884 F.2d 540
UNITED STATES of America, Plaintiff-Appellee,
John William THOMAS, Defendant-Appellant.
United States Court of Appeals,
Sept. 5, 1989.
Michael W. Lilley, of Lilley & Macias, P.A., Las Cruces, N.M., for defendant-appellant.
William L. Lutz, U.S. Atty., and Larry Gomez, Asst. U.S. Atty., Albuquerque, N.M., for plaintiff-appellee.
Before McKAY, TACHA, and EBEL, Circuit Judges.
TACHA, Circuit Judge.
This is an appeal from a sentence imposed by the United States District Court for the District of New Mexico, applying the Sentencing Guidelines, 18 U.S.C. app. Secs. 1B1.1-7A1.4 (guidelines). The issue on appeal is whether the guidelines violate the due process clause of the fifth amendment. With respect to the arguments raised in this appeal we hold that they do not and affirm.1
John William Thomas was found guilty by jury verdict of possession with intent to distribute more than fifty kilograms of marijuana in violation of 21 U.S.C. Sec. 841(a)(1), (b)(1)(C). After the jury verdict but prior to sentencing, Thomas filed a motion to declare the guidelines unconstitutional. The trial judge implicitly denied this motion by sentencing Thomas under the guidelines, but nevertheless assigned an alternative sentence in the event the guidelines were ultimately adjudged unconstitutional.
Thomas offers three arguments on appeal, all of which are premised upon the due process clause of the fifth amendment. First, he argues that the sentencing procedures established by the guidelines unlawfully limit a sentencing court's ability to evaluate the particular circumstances of the defendant's case and to impose an appropriate sentence. Second, he argues that the sentencing process unlawfully prohibits a defendant from "meaningful participation" in sentencing by limiting his ability to present evidence relevant to sentencing. Finally, he argues that the guidelines unlawfully allow the prosecutor and the United States Sentencing Commission rather than the sentencing judge to determine a defendant's sentence.
The United States Sentencing Commission (Commission) "is a body created under the Sentencing Reform Act of 1984, as amended (Act), 18 U.S.C. Sec. 3551 et seq. (1982 ed., Supp. IV), and 28 U.S.C. Secs. 991-98 (1982 ed., Supp. IV)." Mistretta v. United States, --- U.S. ----, 109 S.Ct. 647, 649, 102 L.Ed.2d 714 (1989). The Commission is comprised of the Attorney General or his designee, who is a nonvoting ex officio member, and seven voting members appointed by the President with the advice and consent of the Senate. 28 U.S.C. Sec. 991(a). At least three of the voting members must be federal judges selected from a list recommended by the Judicial Conference of the United States. Id. The Act empowers the Commission to "promulgate and distribute to all courts of the United States ... guidelines ... for use of a sentencing court in determining the sentence to be imposed in a criminal case." Id. Sec. 994(a)(1). The Commission must ensure that these guidelines "provide certainty and fairness in meeting the purposes of sentencing, avoiding unwarranted sentencing disparities among defendants with similar records who have been found guilty of similar criminal conduct, while maintaining sufficient flexibility to permit individualized sentences when warranted." Id. Sec. 991(b)(1)(B).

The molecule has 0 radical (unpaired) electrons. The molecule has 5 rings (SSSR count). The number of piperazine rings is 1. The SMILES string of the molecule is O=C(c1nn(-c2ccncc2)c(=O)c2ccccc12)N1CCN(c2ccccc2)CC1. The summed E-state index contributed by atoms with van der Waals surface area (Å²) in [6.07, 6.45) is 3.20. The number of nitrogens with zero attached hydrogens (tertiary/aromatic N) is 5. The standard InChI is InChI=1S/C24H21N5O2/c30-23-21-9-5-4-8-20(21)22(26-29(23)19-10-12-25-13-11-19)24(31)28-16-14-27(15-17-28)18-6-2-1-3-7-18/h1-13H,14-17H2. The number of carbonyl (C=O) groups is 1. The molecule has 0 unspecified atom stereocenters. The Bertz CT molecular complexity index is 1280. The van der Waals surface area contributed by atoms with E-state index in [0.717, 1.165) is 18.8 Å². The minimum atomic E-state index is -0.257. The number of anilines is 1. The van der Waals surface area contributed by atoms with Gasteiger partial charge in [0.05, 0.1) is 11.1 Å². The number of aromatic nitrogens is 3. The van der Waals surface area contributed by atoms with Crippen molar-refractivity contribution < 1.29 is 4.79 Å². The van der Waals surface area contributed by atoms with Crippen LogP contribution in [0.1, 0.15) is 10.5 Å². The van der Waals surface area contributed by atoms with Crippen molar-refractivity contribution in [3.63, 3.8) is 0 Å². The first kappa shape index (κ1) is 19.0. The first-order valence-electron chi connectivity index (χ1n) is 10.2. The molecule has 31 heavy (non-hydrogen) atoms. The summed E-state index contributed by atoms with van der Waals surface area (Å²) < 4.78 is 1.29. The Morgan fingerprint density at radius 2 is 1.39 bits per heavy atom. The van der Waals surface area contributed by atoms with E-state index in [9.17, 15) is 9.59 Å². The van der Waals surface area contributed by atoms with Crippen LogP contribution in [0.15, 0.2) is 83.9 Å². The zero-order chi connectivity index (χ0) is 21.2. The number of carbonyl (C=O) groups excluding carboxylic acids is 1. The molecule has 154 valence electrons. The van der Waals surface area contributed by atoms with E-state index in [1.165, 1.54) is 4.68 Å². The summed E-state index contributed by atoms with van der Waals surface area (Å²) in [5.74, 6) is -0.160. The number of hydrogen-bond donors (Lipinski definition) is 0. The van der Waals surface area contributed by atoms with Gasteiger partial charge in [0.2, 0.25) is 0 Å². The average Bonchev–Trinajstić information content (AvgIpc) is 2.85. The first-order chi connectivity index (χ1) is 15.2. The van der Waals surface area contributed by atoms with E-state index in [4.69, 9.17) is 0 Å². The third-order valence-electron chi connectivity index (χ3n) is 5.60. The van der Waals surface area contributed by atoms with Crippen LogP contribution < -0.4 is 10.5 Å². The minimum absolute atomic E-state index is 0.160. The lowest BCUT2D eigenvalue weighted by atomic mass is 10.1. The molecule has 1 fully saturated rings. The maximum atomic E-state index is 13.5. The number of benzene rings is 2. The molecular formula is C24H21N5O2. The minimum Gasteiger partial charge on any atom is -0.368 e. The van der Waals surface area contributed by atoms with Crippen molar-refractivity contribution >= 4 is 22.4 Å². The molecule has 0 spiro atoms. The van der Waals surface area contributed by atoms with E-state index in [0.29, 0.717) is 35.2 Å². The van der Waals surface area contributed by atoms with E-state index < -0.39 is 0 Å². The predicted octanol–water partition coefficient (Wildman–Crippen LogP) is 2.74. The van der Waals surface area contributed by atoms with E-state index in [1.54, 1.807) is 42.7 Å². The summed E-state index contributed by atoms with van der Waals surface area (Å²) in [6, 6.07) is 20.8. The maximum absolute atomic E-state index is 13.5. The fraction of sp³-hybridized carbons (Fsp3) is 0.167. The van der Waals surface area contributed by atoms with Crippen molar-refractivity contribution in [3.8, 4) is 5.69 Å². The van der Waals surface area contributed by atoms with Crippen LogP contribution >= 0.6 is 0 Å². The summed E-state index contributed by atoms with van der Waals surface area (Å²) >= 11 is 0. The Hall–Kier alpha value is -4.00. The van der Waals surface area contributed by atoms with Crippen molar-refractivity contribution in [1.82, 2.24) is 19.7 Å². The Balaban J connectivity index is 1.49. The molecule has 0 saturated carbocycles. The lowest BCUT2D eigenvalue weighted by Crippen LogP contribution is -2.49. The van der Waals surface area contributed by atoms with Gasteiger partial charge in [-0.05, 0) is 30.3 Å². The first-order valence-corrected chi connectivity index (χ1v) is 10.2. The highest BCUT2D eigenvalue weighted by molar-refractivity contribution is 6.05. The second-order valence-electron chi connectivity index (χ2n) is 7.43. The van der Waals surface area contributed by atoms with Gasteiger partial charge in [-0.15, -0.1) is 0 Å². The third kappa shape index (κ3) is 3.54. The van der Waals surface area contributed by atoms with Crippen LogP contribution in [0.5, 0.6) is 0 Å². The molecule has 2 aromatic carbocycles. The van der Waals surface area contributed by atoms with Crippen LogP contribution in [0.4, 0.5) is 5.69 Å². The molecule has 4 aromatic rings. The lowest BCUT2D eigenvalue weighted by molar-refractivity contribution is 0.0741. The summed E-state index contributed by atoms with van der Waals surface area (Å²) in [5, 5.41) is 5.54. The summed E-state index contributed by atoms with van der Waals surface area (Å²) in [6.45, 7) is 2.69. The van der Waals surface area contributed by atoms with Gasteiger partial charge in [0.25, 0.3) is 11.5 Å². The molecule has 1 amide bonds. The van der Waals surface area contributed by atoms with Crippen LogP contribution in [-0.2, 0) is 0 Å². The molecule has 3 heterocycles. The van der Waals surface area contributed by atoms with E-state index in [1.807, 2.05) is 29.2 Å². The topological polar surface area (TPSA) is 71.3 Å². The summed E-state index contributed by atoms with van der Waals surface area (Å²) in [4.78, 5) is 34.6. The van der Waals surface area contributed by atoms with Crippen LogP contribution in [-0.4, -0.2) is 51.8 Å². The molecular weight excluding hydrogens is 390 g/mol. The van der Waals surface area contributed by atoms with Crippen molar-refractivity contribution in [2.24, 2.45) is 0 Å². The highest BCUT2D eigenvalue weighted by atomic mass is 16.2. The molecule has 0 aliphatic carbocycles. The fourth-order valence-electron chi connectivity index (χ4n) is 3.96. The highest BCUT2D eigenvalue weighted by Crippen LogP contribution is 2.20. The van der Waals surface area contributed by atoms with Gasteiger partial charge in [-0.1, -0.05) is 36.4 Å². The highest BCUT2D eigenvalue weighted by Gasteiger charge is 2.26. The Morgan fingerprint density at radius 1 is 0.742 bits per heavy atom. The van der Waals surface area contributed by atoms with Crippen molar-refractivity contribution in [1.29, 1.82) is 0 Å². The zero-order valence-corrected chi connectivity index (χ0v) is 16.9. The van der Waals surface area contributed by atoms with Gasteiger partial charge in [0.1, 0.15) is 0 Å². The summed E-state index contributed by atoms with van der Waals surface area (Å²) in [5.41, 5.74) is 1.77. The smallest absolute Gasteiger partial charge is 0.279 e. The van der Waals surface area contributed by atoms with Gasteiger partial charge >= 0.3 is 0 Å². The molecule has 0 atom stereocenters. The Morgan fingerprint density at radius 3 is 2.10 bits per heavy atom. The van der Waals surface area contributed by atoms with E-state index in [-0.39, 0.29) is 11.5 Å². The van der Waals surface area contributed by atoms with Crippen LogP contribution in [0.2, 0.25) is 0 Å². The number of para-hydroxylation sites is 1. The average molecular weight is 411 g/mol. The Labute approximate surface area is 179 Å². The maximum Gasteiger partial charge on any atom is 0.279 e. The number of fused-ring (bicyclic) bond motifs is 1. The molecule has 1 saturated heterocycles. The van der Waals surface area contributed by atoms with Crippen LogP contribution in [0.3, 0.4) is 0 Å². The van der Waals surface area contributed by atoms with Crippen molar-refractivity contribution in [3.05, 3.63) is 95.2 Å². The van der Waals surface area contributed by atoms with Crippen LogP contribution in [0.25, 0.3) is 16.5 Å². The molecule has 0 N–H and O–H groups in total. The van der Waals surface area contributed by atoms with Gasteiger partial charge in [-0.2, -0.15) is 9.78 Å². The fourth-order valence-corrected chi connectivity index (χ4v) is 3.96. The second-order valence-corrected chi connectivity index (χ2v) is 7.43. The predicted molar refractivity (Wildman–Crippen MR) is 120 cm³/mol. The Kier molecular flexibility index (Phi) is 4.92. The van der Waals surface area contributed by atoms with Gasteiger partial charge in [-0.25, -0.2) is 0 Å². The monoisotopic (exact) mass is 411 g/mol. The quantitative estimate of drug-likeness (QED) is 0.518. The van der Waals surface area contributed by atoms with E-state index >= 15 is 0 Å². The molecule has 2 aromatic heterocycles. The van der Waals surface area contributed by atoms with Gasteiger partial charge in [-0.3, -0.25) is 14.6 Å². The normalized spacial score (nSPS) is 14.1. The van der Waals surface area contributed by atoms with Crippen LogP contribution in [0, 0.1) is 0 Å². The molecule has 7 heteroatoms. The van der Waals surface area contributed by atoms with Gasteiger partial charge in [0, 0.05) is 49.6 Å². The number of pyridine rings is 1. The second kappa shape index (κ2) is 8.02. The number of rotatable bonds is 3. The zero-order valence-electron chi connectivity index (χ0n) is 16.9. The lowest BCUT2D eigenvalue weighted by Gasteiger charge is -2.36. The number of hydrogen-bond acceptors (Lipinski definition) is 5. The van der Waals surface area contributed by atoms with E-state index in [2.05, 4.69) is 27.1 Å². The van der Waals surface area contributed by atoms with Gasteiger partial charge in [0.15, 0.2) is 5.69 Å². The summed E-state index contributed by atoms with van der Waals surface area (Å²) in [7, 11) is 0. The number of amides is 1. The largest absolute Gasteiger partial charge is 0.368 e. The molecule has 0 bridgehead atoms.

The Act provides detailed instructions to the Commission regarding the development of the guidelines. The guidelines must establish a recommended range of determinate sentences based in part on categories of offenses and the history and characteristics of the defendant.2 In general, a sentencing court must select a sentence within a guideline's range but may depart from the guidelines if it "finds that there exists an aggravating or mitigating circumstance of a kind, or to a degree, not adequately taken into consideration by the Sentencing Commission in formulating the guidelines." 18 U.S.C. Sec. 3553(b). If a sentencing court departs from the guidelines, it must state the "specific reason for the imposition of a sentence different from that described." Id. Sec. 3553(c).
In January 1989, the Supreme Court upheld the constitutionality of the guidelines and the Act against challenges that the Act constituted an unconstitutional delegation of legislative authority and that, together with the guidelines, the Act violated the constitutional principle of separation of powers. Mistretta, --- U.S. ----, 109 S.Ct. 647, 102 L.Ed.2d 714 (1989). Although the Supreme Court did not review a due process challenge to the guidelines, every circuit court addressing such challenges has refused to find a due process violation. See United States v. Bolding, 876 F.2d 21 (4th Cir.1989); United States v. Pinto, 875 F.2d 143 (7th Cir.1989); United States v. Allen, 873 F.2d 963 (6th Cir.1989); United States v. Seluk, 873 F.2d 15 (1st Cir.1989); United States v. Brittman, 872 F.2d 827 (8th Cir.1989); United States v. White, 869 F.2d 822 (5th Cir.) (per curiam), cert. denied, --- U.S. ----, 109 S.Ct. 3172, 104 L.Ed.2d 1033 (1989); United States v. Vizcaino, 870 F.2d 52 (2d Cir.1989); United States v. Frank, 864 F.2d 992 (3d Cir.1988), cert. denied, --- U.S. ----, 109 S.Ct. 2442, 104 L.Ed.2d 998 (1989).